Anti-Hunger Community Gathers to Call for an END to the Criminalization:

DOWNTOWN LOS ANGELES – Anti-Hunger advocates, organizations, and leaders will gathered on the West Steps of City Hall at 10:30AM on Thursday, November 1, to call on Mayor Villaraigosa, the City Council and LAPD to stop the criminalization of those who are fighting hunger in our communities. Instead of using fines and arrests the intimidate and crack down on food providers, the city of Los Angeles should be working with vendors, gardeners and food distributors to end hunger in our city.

“All of these activities – growing, selling, distributing food – represent our control over what we eat and our efforts to be self-sufficient,” said Hunger Action LA’s Frank Tamborello. “For too long, we’ve let large corporations determine what we buy to east and let government stop us from creating our own food economy, as well as hide the problem of hunger by pressuring charities not to feed people in public. This is a small first step to reclaiming sovereignty over our food. ”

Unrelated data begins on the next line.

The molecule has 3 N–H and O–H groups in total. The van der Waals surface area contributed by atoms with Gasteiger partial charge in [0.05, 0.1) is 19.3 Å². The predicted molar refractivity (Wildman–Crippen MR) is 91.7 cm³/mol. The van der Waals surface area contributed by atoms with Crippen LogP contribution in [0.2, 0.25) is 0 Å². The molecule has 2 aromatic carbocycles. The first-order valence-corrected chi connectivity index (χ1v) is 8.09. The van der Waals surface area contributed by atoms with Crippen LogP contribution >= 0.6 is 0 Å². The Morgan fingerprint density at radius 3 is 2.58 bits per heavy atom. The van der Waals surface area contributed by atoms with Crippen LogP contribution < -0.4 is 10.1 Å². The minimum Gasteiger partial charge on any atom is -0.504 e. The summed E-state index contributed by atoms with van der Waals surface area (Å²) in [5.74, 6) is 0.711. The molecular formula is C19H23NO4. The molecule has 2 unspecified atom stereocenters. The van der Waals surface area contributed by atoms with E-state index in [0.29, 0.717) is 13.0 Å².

Across the city, in the midst of budget cuts and a recession, food vendors, urban gardeners and those trying to feed the homeless and impoverished have been playing a crucial role in fighting hunger and providing healthy food for struggling individuals and families. However, instead of being acknowledged for their work, they have been met with citations, excessive charges and often times arrest.

“In 2010, I was cited for growing a sidewalk vegetable garden in Exposition Park, an area where residents lack sufficient access to fresh fruits and vegetables,” said urban gardener Ron Finley. “Instead of telling me that I need to apply for a $400 permit, the city could be working with me and other gardeners to make take advantage of unused space with gardening.”

The broad coalition, consisting of Hunger Action LA, East LA Community Corporation, W.O.R.K.S. (Women Organizing Resources, Knowledge and Services), Los Angeles Community Action Network, and many others, followed the press conference with a visual demonstration of the types of food justice work that are being criminalized.

The group also presented a number of policy initiatives and solutions, including:

  1. The expansion of the list of ‘approved’ street plantings so that it’s legal to grow spinach, chard and other food along city parkways, medians, and bus stops.
  2. The protection of the right of nonprofits, community gardens, churches and food banks to officially distribute free food to the homeless and families in need — without harassment or impunity.
  3. The creation of a street vendor licensing program, so that we can enjoy locally sourced, legal street food — taco carts, sidewalk food stands for hot dogs, fresh fruits, cupcakes, etc., just like NYC and Chicago.

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